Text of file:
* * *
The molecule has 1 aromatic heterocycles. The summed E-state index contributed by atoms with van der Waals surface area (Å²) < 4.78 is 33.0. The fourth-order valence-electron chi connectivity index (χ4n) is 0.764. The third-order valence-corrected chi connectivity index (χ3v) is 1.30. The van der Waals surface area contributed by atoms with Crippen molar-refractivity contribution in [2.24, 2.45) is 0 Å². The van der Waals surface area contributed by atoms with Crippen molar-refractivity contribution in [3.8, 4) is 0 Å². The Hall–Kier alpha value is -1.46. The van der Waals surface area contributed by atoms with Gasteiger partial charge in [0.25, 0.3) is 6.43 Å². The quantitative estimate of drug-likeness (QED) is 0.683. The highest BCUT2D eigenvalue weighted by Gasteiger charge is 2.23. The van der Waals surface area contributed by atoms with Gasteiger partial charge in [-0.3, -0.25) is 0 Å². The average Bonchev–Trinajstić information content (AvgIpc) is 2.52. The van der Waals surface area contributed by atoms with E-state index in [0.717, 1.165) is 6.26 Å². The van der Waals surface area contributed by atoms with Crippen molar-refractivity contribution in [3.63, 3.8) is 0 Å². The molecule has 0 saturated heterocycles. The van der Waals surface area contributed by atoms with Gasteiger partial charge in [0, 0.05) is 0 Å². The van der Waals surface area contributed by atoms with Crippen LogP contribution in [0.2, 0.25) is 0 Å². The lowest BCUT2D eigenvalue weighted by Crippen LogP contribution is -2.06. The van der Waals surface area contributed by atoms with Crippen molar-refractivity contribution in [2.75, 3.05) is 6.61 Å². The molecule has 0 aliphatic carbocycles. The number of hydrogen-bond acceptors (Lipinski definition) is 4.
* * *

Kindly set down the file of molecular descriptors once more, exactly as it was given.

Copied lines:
The molecule has 1 aromatic heterocycles. The summed E-state index contributed by atoms with van der Waals surface area (Å²) < 4.78 is 33.0. The fourth-order valence-electron chi connectivity index (χ4n) is 0.764. The third-order valence-corrected chi connectivity index (χ3v) is 1.30. The van der Waals surface area contributed by atoms with Crippen molar-refractivity contribution in [2.24, 2.45) is 0 Å². The van der Waals surface area contributed by atoms with Crippen molar-refractivity contribution in [3.8, 4) is 0 Å². The Hall–Kier alpha value is -1.46. The van der Waals surface area contributed by atoms with Gasteiger partial charge in [0.25, 0.3) is 6.43 Å². The quantitative estimate of drug-likeness (QED) is 0.683. The highest BCUT2D eigenvalue weighted by Gasteiger charge is 2.23. The van der Waals surface area contributed by atoms with Gasteiger partial charge in [-0.3, -0.25) is 0 Å². The average Bonchev–Trinajstić information content (AvgIpc) is 2.52. The van der Waals surface area contributed by atoms with E-state index in [0.717, 1.165) is 6.26 Å². The van der Waals surface area contributed by atoms with Crippen molar-refractivity contribution in [3.63, 3.8) is 0 Å². The molecule has 0 saturated heterocycles. The van der Waals surface area contributed by atoms with Gasteiger partial charge in [0, 0.05) is 0 Å². The van der Waals surface area contributed by atoms with Crippen LogP contribution in [0.2, 0.25) is 0 Å². The lowest BCUT2D eigenvalue weighted by Crippen LogP contribution is -2.06. The van der Waals surface area contributed by atoms with Crippen molar-refractivity contribution in [2.75, 3.05) is 6.61 Å². The molecule has 0 aliphatic carbocycles. The number of hydrogen-bond acceptors (Lipinski definition) is 4.